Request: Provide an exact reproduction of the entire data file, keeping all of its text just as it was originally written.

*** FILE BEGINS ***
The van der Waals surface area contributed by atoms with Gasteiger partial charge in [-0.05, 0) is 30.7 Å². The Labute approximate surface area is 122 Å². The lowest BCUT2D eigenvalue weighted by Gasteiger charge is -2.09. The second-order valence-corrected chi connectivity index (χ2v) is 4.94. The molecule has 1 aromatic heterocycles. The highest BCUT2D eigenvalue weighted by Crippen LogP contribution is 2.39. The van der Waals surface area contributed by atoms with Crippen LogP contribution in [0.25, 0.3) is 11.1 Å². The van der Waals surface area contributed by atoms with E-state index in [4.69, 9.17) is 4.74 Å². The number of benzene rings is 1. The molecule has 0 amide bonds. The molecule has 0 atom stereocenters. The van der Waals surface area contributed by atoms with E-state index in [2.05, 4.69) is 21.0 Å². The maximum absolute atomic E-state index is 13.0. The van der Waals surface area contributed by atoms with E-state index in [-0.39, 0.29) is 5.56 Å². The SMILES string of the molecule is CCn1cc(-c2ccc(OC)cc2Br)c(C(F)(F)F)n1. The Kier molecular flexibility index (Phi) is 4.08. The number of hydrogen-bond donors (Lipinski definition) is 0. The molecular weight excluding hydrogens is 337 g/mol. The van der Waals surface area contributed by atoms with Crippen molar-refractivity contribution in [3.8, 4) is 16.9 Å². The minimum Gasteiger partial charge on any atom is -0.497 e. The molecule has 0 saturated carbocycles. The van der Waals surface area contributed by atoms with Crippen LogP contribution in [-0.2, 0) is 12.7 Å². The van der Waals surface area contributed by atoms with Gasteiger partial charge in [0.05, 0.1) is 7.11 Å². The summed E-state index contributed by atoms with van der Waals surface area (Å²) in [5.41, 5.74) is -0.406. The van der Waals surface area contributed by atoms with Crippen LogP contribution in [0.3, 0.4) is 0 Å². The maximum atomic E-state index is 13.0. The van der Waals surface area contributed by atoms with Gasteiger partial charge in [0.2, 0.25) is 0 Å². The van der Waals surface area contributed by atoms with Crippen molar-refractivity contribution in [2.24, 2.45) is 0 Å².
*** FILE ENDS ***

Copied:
The van der Waals surface area contributed by atoms with Gasteiger partial charge in [-0.05, 0) is 30.7 Å². The Labute approximate surface area is 122 Å². The lowest BCUT2D eigenvalue weighted by Gasteiger charge is -2.09. The second-order valence-corrected chi connectivity index (χ2v) is 4.94. The molecule has 1 aromatic heterocycles. The highest BCUT2D eigenvalue weighted by Crippen LogP contribution is 2.39. The van der Waals surface area contributed by atoms with Crippen LogP contribution in [0.25, 0.3) is 11.1 Å². The van der Waals surface area contributed by atoms with E-state index in [4.69, 9.17) is 4.74 Å². The number of benzene rings is 1. The molecule has 0 amide bonds. The molecule has 0 atom stereocenters. The van der Waals surface area contributed by atoms with E-state index in [2.05, 4.69) is 21.0 Å². The maximum absolute atomic E-state index is 13.0. The van der Waals surface area contributed by atoms with E-state index in [-0.39, 0.29) is 5.56 Å². The SMILES string of the molecule is CCn1cc(-c2ccc(OC)cc2Br)c(C(F)(F)F)n1. The Kier molecular flexibility index (Phi) is 4.08. The number of hydrogen-bond donors (Lipinski definition) is 0. The molecular weight excluding hydrogens is 337 g/mol. The van der Waals surface area contributed by atoms with Crippen molar-refractivity contribution in [3.8, 4) is 16.9 Å². The minimum Gasteiger partial charge on any atom is -0.497 e. The molecule has 0 saturated carbocycles. The van der Waals surface area contributed by atoms with Crippen LogP contribution in [-0.2, 0) is 12.7 Å². The van der Waals surface area contributed by atoms with Gasteiger partial charge in [0.05, 0.1) is 7.11 Å². The summed E-state index contributed by atoms with van der Waals surface area (Å²) in [5.41, 5.74) is -0.406. The van der Waals surface area contributed by atoms with Crippen LogP contribution in [0.3, 0.4) is 0 Å². The maximum atomic E-state index is 13.0. The van der Waals surface area contributed by atoms with Gasteiger partial charge in [0.2, 0.25) is 0 Å². The van der Waals surface area contributed by atoms with Crippen molar-refractivity contribution in [2.24, 2.45) is 0 Å².